Negotiating hope with chronic obstructive pulmonary disease patients: a qualitative study of patients and healthcare professionals

Authors


  • Funding: The study was supported by a grant from Bethlehem Griffiths Research Foundation, Victoria.

  • Conflict of interest: None.

Jennifer Philip, Centre for Palliative Care, c/o St Vincent's Hospital, Victoria Pde, Fitzroy 3065 Victoria, Australia. Email: jennifer.philip@svhm.org.au

Abstract

Background:  The information needs of patients with chronic obstructive pulmonary disease (COPD) towards the end of life are poorly understood.

Aim:  This study explored the views of patients with COPD and healthcare professionals, focusing upon information needs and treatment preferences.

Method:  In-depth, semi-structured interviews were held with patients with COPD following admission to hospital with respiratory failure, and focus groups held with healthcare professionals from hospital and community settings.

Results:  Ten patients were interviewed, who had a median 4 previous hospital admissions, and had smoked for median 47 years. Five focus groups were held with 31 healthcare professionals (18 nurses, 7 doctors, 6 allied health). The theme underpinning all discussions was of tension between maintaining hope and negotiating the reality of the illness and its consequences. Within this theme, patients tended to be optimistic, viewed acute exacerbations as separate from their underlying chronic illness, and were keen for intensive treatments, including intubation if acutely unwell. They had little understanding of the complexities of decision-making around treatment escalation. Both patients and health workers believed that information around end of life should be offered routinely, but delivered in a manner that recognises and maintains a form of hope.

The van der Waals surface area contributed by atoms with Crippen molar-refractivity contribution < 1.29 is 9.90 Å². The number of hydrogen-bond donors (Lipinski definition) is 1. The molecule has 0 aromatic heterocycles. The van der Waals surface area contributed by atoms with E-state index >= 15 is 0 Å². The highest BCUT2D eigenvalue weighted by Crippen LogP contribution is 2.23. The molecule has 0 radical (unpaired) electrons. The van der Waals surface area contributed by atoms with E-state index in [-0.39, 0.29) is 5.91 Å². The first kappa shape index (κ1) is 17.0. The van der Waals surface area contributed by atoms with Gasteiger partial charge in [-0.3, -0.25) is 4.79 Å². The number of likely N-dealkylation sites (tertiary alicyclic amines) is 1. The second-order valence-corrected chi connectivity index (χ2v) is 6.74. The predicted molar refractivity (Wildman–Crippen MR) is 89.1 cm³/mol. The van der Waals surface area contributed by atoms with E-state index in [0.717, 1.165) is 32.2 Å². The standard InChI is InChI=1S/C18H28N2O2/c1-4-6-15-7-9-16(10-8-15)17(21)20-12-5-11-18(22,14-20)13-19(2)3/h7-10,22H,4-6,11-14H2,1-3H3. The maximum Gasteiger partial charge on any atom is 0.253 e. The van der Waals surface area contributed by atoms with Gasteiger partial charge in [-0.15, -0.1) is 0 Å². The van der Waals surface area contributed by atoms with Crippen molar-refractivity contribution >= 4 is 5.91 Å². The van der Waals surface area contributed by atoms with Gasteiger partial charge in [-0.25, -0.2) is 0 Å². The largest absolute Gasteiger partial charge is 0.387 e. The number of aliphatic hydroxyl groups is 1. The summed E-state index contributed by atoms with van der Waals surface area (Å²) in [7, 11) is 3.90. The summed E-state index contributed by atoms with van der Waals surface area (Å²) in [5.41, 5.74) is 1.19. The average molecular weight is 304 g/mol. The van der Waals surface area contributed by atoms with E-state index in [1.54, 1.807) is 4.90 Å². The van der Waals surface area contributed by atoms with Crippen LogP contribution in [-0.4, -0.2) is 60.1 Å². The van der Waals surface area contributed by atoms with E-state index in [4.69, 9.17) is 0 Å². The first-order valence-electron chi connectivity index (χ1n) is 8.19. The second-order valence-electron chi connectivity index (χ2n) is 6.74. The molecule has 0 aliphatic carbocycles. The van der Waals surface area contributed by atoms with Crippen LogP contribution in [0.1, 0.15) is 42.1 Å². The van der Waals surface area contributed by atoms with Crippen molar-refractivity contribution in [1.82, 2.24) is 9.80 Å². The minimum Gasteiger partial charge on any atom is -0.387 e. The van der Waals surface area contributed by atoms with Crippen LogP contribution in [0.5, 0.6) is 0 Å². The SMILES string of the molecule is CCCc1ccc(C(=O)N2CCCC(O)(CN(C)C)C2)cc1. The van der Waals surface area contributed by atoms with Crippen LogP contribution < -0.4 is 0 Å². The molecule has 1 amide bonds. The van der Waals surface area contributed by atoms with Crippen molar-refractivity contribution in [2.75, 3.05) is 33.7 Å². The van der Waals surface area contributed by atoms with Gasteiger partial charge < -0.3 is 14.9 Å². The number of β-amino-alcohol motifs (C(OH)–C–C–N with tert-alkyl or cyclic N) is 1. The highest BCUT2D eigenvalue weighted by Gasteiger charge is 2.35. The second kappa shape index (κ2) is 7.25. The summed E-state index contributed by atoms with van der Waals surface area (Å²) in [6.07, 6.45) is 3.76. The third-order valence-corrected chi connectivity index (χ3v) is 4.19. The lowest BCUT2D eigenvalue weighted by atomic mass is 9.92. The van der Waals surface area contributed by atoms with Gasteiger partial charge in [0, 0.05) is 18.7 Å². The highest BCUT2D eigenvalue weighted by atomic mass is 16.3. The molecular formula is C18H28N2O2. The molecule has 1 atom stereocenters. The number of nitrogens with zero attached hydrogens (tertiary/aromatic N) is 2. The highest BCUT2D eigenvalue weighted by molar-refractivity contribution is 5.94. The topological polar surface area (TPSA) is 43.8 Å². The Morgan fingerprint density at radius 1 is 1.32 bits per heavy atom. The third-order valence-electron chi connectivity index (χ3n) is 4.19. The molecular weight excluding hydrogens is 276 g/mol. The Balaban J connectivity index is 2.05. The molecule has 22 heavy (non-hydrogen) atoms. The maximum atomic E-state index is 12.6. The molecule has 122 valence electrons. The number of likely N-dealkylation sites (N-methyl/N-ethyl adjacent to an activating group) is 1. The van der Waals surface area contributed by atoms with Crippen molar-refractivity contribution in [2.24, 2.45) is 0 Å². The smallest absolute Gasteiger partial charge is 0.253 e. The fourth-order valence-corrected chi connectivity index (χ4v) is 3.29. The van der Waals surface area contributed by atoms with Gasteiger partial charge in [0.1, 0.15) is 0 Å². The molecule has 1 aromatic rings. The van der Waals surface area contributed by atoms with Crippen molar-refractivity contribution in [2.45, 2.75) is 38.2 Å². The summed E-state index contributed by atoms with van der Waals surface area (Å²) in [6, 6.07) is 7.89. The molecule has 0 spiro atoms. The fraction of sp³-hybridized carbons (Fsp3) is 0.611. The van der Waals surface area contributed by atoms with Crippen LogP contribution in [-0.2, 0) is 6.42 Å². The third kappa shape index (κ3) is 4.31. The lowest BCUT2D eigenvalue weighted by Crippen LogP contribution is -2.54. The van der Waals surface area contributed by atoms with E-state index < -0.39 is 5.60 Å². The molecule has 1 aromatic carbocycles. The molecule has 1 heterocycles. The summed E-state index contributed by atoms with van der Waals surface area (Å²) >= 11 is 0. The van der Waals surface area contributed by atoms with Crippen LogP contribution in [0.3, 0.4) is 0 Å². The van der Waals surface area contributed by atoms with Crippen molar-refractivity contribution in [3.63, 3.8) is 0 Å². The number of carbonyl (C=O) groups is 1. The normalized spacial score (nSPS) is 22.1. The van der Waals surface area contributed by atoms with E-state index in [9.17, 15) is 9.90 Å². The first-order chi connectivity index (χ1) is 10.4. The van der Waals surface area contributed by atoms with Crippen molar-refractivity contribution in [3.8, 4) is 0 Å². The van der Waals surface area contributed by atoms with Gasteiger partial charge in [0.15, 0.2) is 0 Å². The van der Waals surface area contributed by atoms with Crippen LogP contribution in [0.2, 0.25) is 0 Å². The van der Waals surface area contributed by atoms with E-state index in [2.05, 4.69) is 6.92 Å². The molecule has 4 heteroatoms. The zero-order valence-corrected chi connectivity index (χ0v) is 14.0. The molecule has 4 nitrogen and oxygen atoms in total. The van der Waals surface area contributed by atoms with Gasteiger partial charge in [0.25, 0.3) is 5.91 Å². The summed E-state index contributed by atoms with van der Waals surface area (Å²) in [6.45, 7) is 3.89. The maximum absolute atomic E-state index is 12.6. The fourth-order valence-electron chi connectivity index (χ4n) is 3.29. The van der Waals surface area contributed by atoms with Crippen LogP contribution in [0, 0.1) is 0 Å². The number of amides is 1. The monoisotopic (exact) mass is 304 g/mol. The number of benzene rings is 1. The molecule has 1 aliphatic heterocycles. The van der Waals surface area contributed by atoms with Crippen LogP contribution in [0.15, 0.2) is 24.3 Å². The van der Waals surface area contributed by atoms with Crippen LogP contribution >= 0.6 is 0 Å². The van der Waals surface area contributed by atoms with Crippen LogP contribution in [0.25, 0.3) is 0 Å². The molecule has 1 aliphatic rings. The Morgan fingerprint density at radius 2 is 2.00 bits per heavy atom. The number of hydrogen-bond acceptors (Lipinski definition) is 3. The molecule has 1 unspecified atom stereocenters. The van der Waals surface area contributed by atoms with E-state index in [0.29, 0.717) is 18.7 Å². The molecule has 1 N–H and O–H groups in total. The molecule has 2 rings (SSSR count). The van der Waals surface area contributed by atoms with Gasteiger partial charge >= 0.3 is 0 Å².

Conclusion:  Patients and healthcare professionals believe information around illness course, future goals and treatment is important to care. An expanded view of hope may assist when providing such information, including when discussing goals of care in the setting of advanced illness.

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